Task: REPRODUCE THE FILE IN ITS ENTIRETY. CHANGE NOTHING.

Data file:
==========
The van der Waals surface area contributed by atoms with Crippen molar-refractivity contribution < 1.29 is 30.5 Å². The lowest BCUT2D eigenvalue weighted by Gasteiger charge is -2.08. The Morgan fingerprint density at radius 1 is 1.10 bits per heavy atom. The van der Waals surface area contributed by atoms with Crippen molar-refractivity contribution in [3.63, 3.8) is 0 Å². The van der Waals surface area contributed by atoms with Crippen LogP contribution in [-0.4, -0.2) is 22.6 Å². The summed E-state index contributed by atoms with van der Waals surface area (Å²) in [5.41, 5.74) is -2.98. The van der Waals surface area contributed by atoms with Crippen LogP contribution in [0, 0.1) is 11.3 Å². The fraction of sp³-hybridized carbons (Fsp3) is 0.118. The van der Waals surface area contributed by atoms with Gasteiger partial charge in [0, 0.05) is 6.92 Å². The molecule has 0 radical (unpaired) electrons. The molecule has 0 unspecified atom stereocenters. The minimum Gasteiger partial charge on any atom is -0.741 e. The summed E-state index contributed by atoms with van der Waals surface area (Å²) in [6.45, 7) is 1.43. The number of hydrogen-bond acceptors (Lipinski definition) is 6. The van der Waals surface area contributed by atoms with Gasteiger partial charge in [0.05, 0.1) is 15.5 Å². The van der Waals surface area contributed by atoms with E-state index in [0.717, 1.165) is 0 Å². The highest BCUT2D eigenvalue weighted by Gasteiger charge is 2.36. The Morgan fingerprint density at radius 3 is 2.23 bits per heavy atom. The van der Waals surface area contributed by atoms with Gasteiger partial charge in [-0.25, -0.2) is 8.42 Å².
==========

The van der Waals surface area contributed by atoms with Crippen molar-refractivity contribution < 1.29 is 30.5 Å². The lowest BCUT2D eigenvalue weighted by Gasteiger charge is -2.08. The Morgan fingerprint density at radius 1 is 1.10 bits per heavy atom. The van der Waals surface area contributed by atoms with Crippen molar-refractivity contribution in [3.63, 3.8) is 0 Å². The van der Waals surface area contributed by atoms with Crippen LogP contribution in [-0.4, -0.2) is 22.6 Å². The summed E-state index contributed by atoms with van der Waals surface area (Å²) in [5.41, 5.74) is -2.98. The van der Waals surface area contributed by atoms with Crippen LogP contribution in [0, 0.1) is 11.3 Å². The fraction of sp³-hybridized carbons (Fsp3) is 0.118. The van der Waals surface area contributed by atoms with Gasteiger partial charge in [0, 0.05) is 6.92 Å². The molecule has 0 radical (unpaired) electrons. The molecule has 0 unspecified atom stereocenters. The minimum Gasteiger partial charge on any atom is -0.741 e. The summed E-state index contributed by atoms with van der Waals surface area (Å²) in [6.45, 7) is 1.43. The number of hydrogen-bond acceptors (Lipinski definition) is 6. The van der Waals surface area contributed by atoms with Gasteiger partial charge in [0.05, 0.1) is 15.5 Å². The van der Waals surface area contributed by atoms with E-state index in [0.717, 1.165) is 0 Å². The highest BCUT2D eigenvalue weighted by Gasteiger charge is 2.36. The Morgan fingerprint density at radius 3 is 2.23 bits per heavy atom. The van der Waals surface area contributed by atoms with Gasteiger partial charge in [-0.25, -0.2) is 8.42 Å².